Lets start containerising this express app.

Steps to Containerization

  1. [RECOMMENDATION] First, shut down your Docker container if it is already running.

  2. Create Dockerfile and .dockerignore files. I am putting the .env file in the .dockerignore file because I don't want it to be copied with the COPY . . command in the Dockerfile. In our case, this file will not change at all.

      FROM node:22-alpine
      # Create app directory
      WORKDIR /usr/src/app
      # Install app dependencies
      COPY package*.json ./
      RUN npm install
      # Bundle app source
      COPY . .
      EXPOSE 5000
      CMD ["npm", "start"]
  3. Install Docker Compose (if you don't have it already). To check whether your system have compose. Use docker-compose --version or docker compose --version.

  4. Create a Docker Compose file named compose.yml. We will explain this code in the next point. To run this Compose configuration, you need to execute docker-compose up compose.yml in the ecommerce project directory (make sure to check out the main branch).

      # NOTE: mentioning version is now deprecated. 
      version: "3.6"  
          driver: bridge
          image: postgres:alpine
            - 5432:5432
            POSTGRES_DB: postgres
            POSTGRES_USER: postgres
            POSTGRES_PASSWORD: mysecretpassword
            POSTGRES_HOST_AUTH_METHOD: scram-sha-256
            - ecommerce_network
            - postgres_data:/var/lib/postgresql/data
          image: redis:6.2.5-alpine
            - ecommerce_network
            context: .
            dockerfile: Dockerfile
            - postgres
            - redis
            - 5000:5000
            - ./node_modules:/usr/src/app/node_modules
            - .:/usr/src/app
            - ecommerce_network
          command: npm run start 
            PORT: 5000
            PGUSER: postgres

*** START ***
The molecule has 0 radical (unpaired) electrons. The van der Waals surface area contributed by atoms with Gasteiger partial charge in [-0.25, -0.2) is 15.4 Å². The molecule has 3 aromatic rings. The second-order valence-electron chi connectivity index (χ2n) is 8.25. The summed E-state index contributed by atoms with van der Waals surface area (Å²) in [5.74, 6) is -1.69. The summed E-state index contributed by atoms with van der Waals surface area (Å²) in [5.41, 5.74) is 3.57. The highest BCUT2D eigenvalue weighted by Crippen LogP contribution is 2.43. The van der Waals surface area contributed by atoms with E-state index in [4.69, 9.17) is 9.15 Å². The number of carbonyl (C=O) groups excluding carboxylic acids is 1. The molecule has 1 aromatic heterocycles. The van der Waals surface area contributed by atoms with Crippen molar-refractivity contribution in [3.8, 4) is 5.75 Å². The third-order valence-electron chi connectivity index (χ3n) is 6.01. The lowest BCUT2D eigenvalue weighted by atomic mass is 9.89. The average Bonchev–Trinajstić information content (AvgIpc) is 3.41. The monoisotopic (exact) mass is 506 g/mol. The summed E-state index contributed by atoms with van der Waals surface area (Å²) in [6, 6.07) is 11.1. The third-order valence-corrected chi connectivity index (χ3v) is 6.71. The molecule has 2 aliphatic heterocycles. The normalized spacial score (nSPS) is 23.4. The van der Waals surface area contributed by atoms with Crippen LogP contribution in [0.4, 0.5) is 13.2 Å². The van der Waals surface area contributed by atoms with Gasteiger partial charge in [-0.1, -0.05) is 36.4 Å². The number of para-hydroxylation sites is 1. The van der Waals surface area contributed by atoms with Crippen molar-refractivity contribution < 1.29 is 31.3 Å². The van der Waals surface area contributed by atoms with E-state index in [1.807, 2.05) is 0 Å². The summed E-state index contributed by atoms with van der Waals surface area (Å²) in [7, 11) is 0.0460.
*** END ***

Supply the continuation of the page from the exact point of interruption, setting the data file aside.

PGHOST: postgres
            PGDATABASE: postgres
            PGPASSWORD: mysecretpassword
            PGPORT: 5432
            REDIS_URL: redis://redis:6379
  5. Here is the explanation of the code above. It mainly defines services, their environment variables, port mapping, and network-and-volume-layers. The first few things are easy to understand. However, networks and volumes are deeper topics that we will cover later in this blog.

Networks and Volume in Docker (and Docker Compose)

  1. Network Isolation and Volume Allocation are very common containerization techniques, as we want maximum independence among containers and minimum security risk/uncertainty. Now, we will discuss about these topics briefly.

  2. Network Isolation

    1. We need a network because it allows containers to communicate with each other and with the outside world. Docker containers canโ€™t talk to each other by default. When a service is running on localhost, it means localhost is relative to the container itself, not the host machine. In a multi-container setup with Docker Compose, each service runs on localhost relative to its own network but also shares a common default network to communicate with each other. However, we can create our own networks. For example, I have created my own network called ecommerce_network.

    2. You might be wondering why we need to create an additional network when one is already provided. The answer is controlled access (i.e., our ability to decide which container can access another container, preventing malicious containers from accessing sensitive information) and ecosystem isolation (i.e., if one ecosystem is compromised, the others remain unaffected due to network isolation).